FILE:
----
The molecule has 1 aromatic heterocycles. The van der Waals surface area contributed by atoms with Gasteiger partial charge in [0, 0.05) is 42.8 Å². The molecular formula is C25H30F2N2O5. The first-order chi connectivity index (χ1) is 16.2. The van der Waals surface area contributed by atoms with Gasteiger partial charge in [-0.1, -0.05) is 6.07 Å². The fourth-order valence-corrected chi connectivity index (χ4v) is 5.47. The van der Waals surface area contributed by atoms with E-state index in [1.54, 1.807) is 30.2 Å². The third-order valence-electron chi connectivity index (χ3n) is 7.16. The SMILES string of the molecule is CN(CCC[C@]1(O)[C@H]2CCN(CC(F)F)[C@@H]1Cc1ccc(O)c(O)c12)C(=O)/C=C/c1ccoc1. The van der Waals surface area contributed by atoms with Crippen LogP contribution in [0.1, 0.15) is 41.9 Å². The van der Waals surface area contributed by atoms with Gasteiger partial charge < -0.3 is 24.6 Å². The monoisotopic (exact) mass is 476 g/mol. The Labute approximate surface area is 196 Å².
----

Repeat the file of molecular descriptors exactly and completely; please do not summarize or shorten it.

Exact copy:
The molecule has 1 aromatic heterocycles. The van der Waals surface area contributed by atoms with Gasteiger partial charge in [0, 0.05) is 42.8 Å². The molecular formula is C25H30F2N2O5. The first-order chi connectivity index (χ1) is 16.2. The van der Waals surface area contributed by atoms with Gasteiger partial charge in [-0.1, -0.05) is 6.07 Å². The fourth-order valence-corrected chi connectivity index (χ4v) is 5.47. The van der Waals surface area contributed by atoms with E-state index in [1.54, 1.807) is 30.2 Å². The third-order valence-electron chi connectivity index (χ3n) is 7.16. The SMILES string of the molecule is CN(CCC[C@]1(O)[C@H]2CCN(CC(F)F)[C@@H]1Cc1ccc(O)c(O)c12)C(=O)/C=C/c1ccoc1. The van der Waals surface area contributed by atoms with Crippen LogP contribution in [0.1, 0.15) is 41.9 Å². The van der Waals surface area contributed by atoms with Gasteiger partial charge < -0.3 is 24.6 Å². The monoisotopic (exact) mass is 476 g/mol. The Labute approximate surface area is 196 Å².